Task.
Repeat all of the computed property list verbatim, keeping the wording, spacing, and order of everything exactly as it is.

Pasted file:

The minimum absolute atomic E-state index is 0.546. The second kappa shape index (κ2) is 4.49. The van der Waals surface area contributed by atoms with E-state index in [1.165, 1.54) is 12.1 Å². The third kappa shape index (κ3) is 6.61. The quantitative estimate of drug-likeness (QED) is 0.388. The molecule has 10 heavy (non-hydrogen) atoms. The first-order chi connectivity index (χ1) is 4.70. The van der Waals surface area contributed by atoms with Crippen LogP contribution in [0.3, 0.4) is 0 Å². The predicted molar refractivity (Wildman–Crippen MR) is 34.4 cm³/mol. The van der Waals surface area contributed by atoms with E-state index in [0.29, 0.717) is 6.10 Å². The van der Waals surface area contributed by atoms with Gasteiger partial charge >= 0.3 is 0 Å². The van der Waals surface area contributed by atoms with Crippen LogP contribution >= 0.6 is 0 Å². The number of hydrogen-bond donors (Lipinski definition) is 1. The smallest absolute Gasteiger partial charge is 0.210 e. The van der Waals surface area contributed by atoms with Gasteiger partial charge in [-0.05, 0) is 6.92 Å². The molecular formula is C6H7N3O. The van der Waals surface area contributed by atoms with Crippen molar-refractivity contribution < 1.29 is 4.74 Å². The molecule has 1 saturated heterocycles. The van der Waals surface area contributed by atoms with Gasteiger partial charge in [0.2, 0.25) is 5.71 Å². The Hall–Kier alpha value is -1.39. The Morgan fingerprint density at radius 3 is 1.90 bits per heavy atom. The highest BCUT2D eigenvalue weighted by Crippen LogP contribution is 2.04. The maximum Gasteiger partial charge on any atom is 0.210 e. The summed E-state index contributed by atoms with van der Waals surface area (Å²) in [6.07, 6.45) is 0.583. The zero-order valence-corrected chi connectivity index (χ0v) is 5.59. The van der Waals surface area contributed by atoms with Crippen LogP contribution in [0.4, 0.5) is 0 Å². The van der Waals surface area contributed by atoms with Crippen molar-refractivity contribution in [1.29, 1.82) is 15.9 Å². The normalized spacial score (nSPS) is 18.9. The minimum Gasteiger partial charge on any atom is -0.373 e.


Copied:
The minimum absolute atomic E-state index is 0.546. The second kappa shape index (κ2) is 4.49. The van der Waals surface area contributed by atoms with E-state index in [1.165, 1.54) is 12.1 Å². The third kappa shape index (κ3) is 6.61. The quantitative estimate of drug-likeness (QED) is 0.388. The molecule has 10 heavy (non-hydrogen) atoms. The first-order chi connectivity index (χ1) is 4.70. The van der Waals surface area contributed by atoms with Crippen LogP contribution in [0.3, 0.4) is 0 Å². The predicted molar refractivity (Wildman–Crippen MR) is 34.4 cm³/mol. The van der Waals surface area contributed by atoms with E-state index in [0.29, 0.717) is 6.10 Å². The van der Waals surface area contributed by atoms with Gasteiger partial charge >= 0.3 is 0 Å². The van der Waals surface area contributed by atoms with Crippen LogP contribution >= 0.6 is 0 Å². The number of hydrogen-bond donors (Lipinski definition) is 1. The smallest absolute Gasteiger partial charge is 0.210 e. The van der Waals surface area contributed by atoms with Gasteiger partial charge in [-0.05, 0) is 6.92 Å². The molecular formula is C6H7N3O. The van der Waals surface area contributed by atoms with Crippen molar-refractivity contribution < 1.29 is 4.74 Å². The molecule has 1 saturated heterocycles. The van der Waals surface area contributed by atoms with Gasteiger partial charge in [0.2, 0.25) is 5.71 Å². The Hall–Kier alpha value is -1.39. The Morgan fingerprint density at radius 3 is 1.90 bits per heavy atom. The highest BCUT2D eigenvalue weighted by Crippen LogP contribution is 2.04. The maximum Gasteiger partial charge on any atom is 0.210 e. The summed E-state index contributed by atoms with van der Waals surface area (Å²) in [6.07, 6.45) is 0.583. The zero-order valence-corrected chi connectivity index (χ0v) is 5.59. The van der Waals surface area contributed by atoms with Crippen LogP contribution in [0.4, 0.5) is 0 Å². The van der Waals surface area contributed by atoms with Crippen molar-refractivity contribution in [1.29, 1.82) is 15.9 Å². The normalized spacial score (nSPS) is 18.9. The minimum Gasteiger partial charge on any atom is -0.373 e.